Recurrent breast cancer occurs either locally (in the treated breast or near the mastectomy scar) or far from the original site (somewhere else in the body). The common sites where breast cancer recurs include the lymph nodes, the bones, liver and the lungs.
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How to Determine Breast Cancer Recurrence
If you've undergone treatment for breast cancer, the doctor looking after your condition will ask you to come for regular follow-up sessions wherein he will examine the treated area and the other breast. Aftercare medical check-ups are usually conducted on a monthly basis and include breast assessment and physical examination to check for any recurrence.
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Breast changes that are indicative of recurrent breast cancer are as follows:
- There will be a lump or thickening of skin in or around the breast or near the underarm.
- Breast or skin changes that persist throughout the menstrual cycle.
- Breast changes such as those of size, shape or contour of the breast.
- An area on or around the breast, which is distinctly different from the other side.
- Redness of the skin on the breast or nipple.
- A change in the appearance and feel of the skin on the nipple
- Dimpled, puckered, scaly or inflamed skin of the breast.
- Fluid or blood discharge from the nipples.
Factors that Determine the Likelihood of Recurrence
Here are the prognostic factors that determine the recurrence of breast cancer to help a doctor predict it.
- People with breast cancer that moved to the lymph nodes are likely to have recurrent breast cancer.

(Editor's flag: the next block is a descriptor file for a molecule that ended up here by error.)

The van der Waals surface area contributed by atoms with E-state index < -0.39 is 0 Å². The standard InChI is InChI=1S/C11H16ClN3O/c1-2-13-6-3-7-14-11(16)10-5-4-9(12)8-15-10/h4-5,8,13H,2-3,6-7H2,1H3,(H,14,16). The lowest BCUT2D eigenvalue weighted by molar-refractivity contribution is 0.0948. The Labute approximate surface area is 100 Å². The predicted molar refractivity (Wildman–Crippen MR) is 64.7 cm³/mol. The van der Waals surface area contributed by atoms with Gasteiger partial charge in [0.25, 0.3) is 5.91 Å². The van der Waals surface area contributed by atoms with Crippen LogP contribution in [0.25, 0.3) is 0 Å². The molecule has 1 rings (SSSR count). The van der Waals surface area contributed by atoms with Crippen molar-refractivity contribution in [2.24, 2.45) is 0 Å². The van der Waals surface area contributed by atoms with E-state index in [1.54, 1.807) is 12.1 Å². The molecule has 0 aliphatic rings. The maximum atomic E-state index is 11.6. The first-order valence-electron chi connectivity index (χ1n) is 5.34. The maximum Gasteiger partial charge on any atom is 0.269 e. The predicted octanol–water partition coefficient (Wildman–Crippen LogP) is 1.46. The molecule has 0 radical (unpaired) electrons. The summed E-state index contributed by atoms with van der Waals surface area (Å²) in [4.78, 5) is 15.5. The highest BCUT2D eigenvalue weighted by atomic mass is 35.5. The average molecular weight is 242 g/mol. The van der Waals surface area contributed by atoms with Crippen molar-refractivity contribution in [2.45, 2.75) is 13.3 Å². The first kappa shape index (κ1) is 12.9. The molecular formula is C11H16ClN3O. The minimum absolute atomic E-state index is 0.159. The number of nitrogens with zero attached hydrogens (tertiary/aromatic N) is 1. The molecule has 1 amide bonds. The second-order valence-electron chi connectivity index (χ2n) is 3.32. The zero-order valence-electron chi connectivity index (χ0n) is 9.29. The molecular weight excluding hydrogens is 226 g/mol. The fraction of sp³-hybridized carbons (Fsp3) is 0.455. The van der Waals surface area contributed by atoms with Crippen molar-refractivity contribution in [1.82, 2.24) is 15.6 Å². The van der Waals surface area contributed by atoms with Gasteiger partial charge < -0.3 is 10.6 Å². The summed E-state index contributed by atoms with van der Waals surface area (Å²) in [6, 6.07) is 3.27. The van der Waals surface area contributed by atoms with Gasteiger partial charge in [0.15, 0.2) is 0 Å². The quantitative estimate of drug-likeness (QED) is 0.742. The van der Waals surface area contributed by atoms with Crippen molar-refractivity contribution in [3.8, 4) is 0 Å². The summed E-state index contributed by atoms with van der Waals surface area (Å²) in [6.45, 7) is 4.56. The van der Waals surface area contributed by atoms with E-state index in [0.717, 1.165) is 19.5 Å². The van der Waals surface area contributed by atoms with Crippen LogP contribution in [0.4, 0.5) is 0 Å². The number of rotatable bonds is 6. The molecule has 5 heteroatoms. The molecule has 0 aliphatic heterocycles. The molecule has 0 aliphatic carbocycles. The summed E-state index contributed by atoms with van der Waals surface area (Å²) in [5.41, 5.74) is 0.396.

- If the size of a tumour that was removed earlier was large, there is a greater chance of recurrence.
- ER-positive tumours are less aggressive to progress than ER-negative.
- Measuring histologic grade of the cells is another way of determining cancer recurrence. Tumour cells that resemble normal cells when viewed under the microscope are abnormal and rapidly growing cancer cells.
- Cancer cells with a high nuclear grade, a rate at which cancer cells in the tumour divide to form more cells are usually aggressive and recurrent.
- Oncogene that causes or promotes cancerous changes within the cell is another indicative factor that may increase a patient's risk of recurrence.
[Read: How to Survive Breast Cancer]
Don’t fear the possibility of breast cancer recurrence or metastatic diseases. Many women continue to live long despite of breast cancer recurrence. There are many options in which you can get through with the treatment and beyond. It is natural to be anxious and uncertain in such a situation but learning about it may help you put away any anxiety and stay strong.
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